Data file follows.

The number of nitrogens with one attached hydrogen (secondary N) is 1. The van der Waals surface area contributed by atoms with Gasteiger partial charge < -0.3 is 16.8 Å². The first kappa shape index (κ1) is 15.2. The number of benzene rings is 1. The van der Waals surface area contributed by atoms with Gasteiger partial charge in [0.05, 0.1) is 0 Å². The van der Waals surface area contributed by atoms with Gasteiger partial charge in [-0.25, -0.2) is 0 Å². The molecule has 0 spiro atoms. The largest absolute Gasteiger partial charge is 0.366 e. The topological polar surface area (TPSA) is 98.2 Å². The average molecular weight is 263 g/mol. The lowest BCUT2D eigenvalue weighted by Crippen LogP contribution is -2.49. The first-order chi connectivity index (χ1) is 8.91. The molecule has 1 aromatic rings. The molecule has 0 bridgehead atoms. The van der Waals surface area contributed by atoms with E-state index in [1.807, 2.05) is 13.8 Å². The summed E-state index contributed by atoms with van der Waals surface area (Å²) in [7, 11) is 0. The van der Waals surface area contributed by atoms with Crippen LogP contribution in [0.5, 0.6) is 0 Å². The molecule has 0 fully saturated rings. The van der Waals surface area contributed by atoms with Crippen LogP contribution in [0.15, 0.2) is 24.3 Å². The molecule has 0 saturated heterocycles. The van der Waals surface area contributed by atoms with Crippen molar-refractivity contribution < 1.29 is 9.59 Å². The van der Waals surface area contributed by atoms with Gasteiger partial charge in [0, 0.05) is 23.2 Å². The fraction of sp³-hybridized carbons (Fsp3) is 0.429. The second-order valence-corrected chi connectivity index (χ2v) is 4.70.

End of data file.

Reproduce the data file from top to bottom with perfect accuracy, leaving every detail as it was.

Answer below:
The number of nitrogens with one attached hydrogen (secondary N) is 1. The van der Waals surface area contributed by atoms with Gasteiger partial charge < -0.3 is 16.8 Å². The first kappa shape index (κ1) is 15.2. The number of benzene rings is 1. The van der Waals surface area contributed by atoms with Gasteiger partial charge in [0.05, 0.1) is 0 Å². The van der Waals surface area contributed by atoms with Gasteiger partial charge in [-0.25, -0.2) is 0 Å². The molecule has 0 spiro atoms. The largest absolute Gasteiger partial charge is 0.366 e. The topological polar surface area (TPSA) is 98.2 Å². The average molecular weight is 263 g/mol. The lowest BCUT2D eigenvalue weighted by Crippen LogP contribution is -2.49. The first-order chi connectivity index (χ1) is 8.91. The molecule has 1 aromatic rings. The molecule has 0 bridgehead atoms. The van der Waals surface area contributed by atoms with E-state index in [1.807, 2.05) is 13.8 Å². The summed E-state index contributed by atoms with van der Waals surface area (Å²) in [7, 11) is 0. The van der Waals surface area contributed by atoms with Crippen LogP contribution in [0.5, 0.6) is 0 Å². The molecule has 0 fully saturated rings. The van der Waals surface area contributed by atoms with Crippen LogP contribution in [0.15, 0.2) is 24.3 Å². The molecule has 0 saturated heterocycles. The van der Waals surface area contributed by atoms with Crippen molar-refractivity contribution < 1.29 is 9.59 Å². The van der Waals surface area contributed by atoms with Gasteiger partial charge in [0, 0.05) is 23.2 Å². The fraction of sp³-hybridized carbons (Fsp3) is 0.429. The second-order valence-corrected chi connectivity index (χ2v) is 4.70.